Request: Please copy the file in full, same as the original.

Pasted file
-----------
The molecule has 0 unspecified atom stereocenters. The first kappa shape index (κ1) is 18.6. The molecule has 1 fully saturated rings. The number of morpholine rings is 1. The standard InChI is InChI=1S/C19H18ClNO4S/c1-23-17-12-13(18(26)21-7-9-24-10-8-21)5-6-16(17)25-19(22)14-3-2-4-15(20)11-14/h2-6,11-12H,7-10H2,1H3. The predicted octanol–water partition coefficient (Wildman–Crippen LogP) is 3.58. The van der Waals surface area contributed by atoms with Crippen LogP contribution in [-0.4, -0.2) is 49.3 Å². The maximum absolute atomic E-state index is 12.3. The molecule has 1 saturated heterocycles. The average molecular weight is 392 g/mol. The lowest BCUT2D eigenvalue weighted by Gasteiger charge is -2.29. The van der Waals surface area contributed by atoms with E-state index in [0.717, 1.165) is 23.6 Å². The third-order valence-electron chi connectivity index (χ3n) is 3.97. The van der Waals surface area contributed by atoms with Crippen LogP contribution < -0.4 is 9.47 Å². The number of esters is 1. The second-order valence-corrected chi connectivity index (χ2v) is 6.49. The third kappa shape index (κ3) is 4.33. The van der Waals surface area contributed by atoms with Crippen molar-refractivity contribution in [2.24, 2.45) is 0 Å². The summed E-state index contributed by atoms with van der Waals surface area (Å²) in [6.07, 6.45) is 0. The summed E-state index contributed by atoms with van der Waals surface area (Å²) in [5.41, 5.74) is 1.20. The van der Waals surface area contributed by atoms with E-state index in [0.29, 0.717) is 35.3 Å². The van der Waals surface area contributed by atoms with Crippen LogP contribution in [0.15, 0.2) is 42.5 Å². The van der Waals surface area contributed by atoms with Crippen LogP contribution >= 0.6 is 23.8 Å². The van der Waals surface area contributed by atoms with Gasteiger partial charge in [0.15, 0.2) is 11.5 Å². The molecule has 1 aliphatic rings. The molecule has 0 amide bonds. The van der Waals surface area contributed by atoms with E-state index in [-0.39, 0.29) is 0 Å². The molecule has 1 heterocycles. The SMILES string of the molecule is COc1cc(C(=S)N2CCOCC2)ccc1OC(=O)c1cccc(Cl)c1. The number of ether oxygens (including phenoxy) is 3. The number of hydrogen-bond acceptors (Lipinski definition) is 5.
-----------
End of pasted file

The molecule has 0 unspecified atom stereocenters. The first kappa shape index (κ1) is 18.6. The molecule has 1 fully saturated rings. The number of morpholine rings is 1. The standard InChI is InChI=1S/C19H18ClNO4S/c1-23-17-12-13(18(26)21-7-9-24-10-8-21)5-6-16(17)25-19(22)14-3-2-4-15(20)11-14/h2-6,11-12H,7-10H2,1H3. The predicted octanol–water partition coefficient (Wildman–Crippen LogP) is 3.58. The van der Waals surface area contributed by atoms with Crippen LogP contribution in [-0.4, -0.2) is 49.3 Å². The maximum absolute atomic E-state index is 12.3. The molecule has 1 saturated heterocycles. The average molecular weight is 392 g/mol. The lowest BCUT2D eigenvalue weighted by Gasteiger charge is -2.29. The van der Waals surface area contributed by atoms with E-state index in [0.717, 1.165) is 23.6 Å². The third-order valence-electron chi connectivity index (χ3n) is 3.97. The van der Waals surface area contributed by atoms with Crippen LogP contribution < -0.4 is 9.47 Å². The number of esters is 1. The second-order valence-corrected chi connectivity index (χ2v) is 6.49. The third kappa shape index (κ3) is 4.33. The van der Waals surface area contributed by atoms with Crippen molar-refractivity contribution in [2.24, 2.45) is 0 Å². The summed E-state index contributed by atoms with van der Waals surface area (Å²) in [6.07, 6.45) is 0. The summed E-state index contributed by atoms with van der Waals surface area (Å²) in [5.41, 5.74) is 1.20. The van der Waals surface area contributed by atoms with E-state index in [0.29, 0.717) is 35.3 Å². The van der Waals surface area contributed by atoms with Crippen LogP contribution in [0.15, 0.2) is 42.5 Å². The van der Waals surface area contributed by atoms with Crippen LogP contribution >= 0.6 is 23.8 Å². The van der Waals surface area contributed by atoms with Gasteiger partial charge in [0.15, 0.2) is 11.5 Å². The molecule has 1 aliphatic rings. The molecule has 0 amide bonds. The van der Waals surface area contributed by atoms with E-state index in [-0.39, 0.29) is 0 Å². The molecule has 1 heterocycles. The SMILES string of the molecule is COc1cc(C(=S)N2CCOCC2)ccc1OC(=O)c1cccc(Cl)c1. The number of ether oxygens (including phenoxy) is 3. The number of hydrogen-bond acceptors (Lipinski definition) is 5.